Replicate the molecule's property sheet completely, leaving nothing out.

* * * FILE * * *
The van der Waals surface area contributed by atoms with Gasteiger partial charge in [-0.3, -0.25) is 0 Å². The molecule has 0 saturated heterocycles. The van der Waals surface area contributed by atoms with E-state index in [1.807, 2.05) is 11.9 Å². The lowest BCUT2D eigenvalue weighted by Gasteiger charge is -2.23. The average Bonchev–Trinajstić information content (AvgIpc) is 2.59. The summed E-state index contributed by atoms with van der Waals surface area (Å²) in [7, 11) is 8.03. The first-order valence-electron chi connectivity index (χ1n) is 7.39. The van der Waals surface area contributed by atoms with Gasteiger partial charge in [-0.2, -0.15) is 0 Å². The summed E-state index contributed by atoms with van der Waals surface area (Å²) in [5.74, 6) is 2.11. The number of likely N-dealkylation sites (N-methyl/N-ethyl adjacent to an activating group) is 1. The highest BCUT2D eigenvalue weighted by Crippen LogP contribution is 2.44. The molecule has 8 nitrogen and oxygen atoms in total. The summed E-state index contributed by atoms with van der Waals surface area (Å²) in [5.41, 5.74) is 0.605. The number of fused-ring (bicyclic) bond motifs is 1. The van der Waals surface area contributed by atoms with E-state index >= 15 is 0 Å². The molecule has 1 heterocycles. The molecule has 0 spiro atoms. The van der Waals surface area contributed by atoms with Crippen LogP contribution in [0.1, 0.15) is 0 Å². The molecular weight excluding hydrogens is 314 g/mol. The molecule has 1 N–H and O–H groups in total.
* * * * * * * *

The van der Waals surface area contributed by atoms with Gasteiger partial charge in [-0.3, -0.25) is 0 Å². The molecule has 0 saturated heterocycles. The van der Waals surface area contributed by atoms with E-state index in [1.807, 2.05) is 11.9 Å². The lowest BCUT2D eigenvalue weighted by Gasteiger charge is -2.23. The average Bonchev–Trinajstić information content (AvgIpc) is 2.59. The summed E-state index contributed by atoms with van der Waals surface area (Å²) in [7, 11) is 8.03. The first-order valence-electron chi connectivity index (χ1n) is 7.39. The van der Waals surface area contributed by atoms with Gasteiger partial charge in [-0.2, -0.15) is 0 Å². The summed E-state index contributed by atoms with van der Waals surface area (Å²) in [5.74, 6) is 2.11. The number of likely N-dealkylation sites (N-methyl/N-ethyl adjacent to an activating group) is 1. The highest BCUT2D eigenvalue weighted by Crippen LogP contribution is 2.44. The molecule has 8 nitrogen and oxygen atoms in total. The summed E-state index contributed by atoms with van der Waals surface area (Å²) in [5.41, 5.74) is 0.605. The number of fused-ring (bicyclic) bond motifs is 1. The van der Waals surface area contributed by atoms with E-state index >= 15 is 0 Å². The molecule has 1 heterocycles. The molecule has 0 spiro atoms. The van der Waals surface area contributed by atoms with Crippen LogP contribution in [0.1, 0.15) is 0 Å². The molecular weight excluding hydrogens is 314 g/mol. The molecule has 1 N–H and O–H groups in total.